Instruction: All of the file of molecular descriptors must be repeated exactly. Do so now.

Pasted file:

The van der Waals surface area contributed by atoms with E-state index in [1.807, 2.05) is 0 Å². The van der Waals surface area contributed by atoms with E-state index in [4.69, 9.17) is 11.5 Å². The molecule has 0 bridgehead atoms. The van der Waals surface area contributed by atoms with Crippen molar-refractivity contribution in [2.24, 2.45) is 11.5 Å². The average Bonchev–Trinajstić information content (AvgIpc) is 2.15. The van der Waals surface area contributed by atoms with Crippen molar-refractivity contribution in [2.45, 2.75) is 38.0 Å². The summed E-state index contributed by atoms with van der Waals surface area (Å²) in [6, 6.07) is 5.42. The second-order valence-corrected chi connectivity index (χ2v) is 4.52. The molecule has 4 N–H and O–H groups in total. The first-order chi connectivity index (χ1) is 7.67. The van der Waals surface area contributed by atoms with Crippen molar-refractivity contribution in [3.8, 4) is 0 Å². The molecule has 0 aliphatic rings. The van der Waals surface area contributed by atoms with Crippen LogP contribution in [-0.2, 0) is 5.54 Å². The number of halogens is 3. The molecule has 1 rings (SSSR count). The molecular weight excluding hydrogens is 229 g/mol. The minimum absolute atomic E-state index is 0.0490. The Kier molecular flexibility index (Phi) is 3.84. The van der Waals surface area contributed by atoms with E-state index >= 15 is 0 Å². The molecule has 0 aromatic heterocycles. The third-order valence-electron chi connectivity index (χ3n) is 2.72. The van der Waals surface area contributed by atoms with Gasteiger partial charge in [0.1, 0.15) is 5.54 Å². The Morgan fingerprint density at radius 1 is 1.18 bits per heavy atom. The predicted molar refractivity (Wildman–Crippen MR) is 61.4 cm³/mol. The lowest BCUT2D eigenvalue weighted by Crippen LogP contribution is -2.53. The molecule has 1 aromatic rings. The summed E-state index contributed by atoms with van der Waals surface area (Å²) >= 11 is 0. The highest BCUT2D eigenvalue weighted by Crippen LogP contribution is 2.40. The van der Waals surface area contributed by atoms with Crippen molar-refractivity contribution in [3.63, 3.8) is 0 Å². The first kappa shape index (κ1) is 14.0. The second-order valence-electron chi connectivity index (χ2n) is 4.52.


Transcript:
The van der Waals surface area contributed by atoms with E-state index in [1.807, 2.05) is 0 Å². The van der Waals surface area contributed by atoms with E-state index in [4.69, 9.17) is 11.5 Å². The molecule has 0 bridgehead atoms. The van der Waals surface area contributed by atoms with Crippen molar-refractivity contribution in [2.24, 2.45) is 11.5 Å². The average Bonchev–Trinajstić information content (AvgIpc) is 2.15. The van der Waals surface area contributed by atoms with Crippen molar-refractivity contribution in [2.45, 2.75) is 38.0 Å². The summed E-state index contributed by atoms with van der Waals surface area (Å²) in [6, 6.07) is 5.42. The second-order valence-corrected chi connectivity index (χ2v) is 4.52. The molecule has 4 N–H and O–H groups in total. The first-order chi connectivity index (χ1) is 7.67. The van der Waals surface area contributed by atoms with Crippen molar-refractivity contribution in [3.8, 4) is 0 Å². The molecule has 0 aliphatic rings. The van der Waals surface area contributed by atoms with Crippen LogP contribution in [-0.2, 0) is 5.54 Å². The number of halogens is 3. The molecule has 1 rings (SSSR count). The molecular weight excluding hydrogens is 229 g/mol. The minimum absolute atomic E-state index is 0.0490. The Kier molecular flexibility index (Phi) is 3.84. The van der Waals surface area contributed by atoms with E-state index >= 15 is 0 Å². The molecule has 0 aromatic heterocycles. The third-order valence-electron chi connectivity index (χ3n) is 2.72. The van der Waals surface area contributed by atoms with Gasteiger partial charge in [0.1, 0.15) is 5.54 Å². The Morgan fingerprint density at radius 1 is 1.18 bits per heavy atom. The predicted molar refractivity (Wildman–Crippen MR) is 61.4 cm³/mol. The lowest BCUT2D eigenvalue weighted by Crippen LogP contribution is -2.53. The molecule has 1 aromatic rings. The summed E-state index contributed by atoms with van der Waals surface area (Å²) >= 11 is 0. The highest BCUT2D eigenvalue weighted by Crippen LogP contribution is 2.40. The van der Waals surface area contributed by atoms with Crippen molar-refractivity contribution in [3.63, 3.8) is 0 Å². The first kappa shape index (κ1) is 14.0. The second-order valence-electron chi connectivity index (χ2n) is 4.52.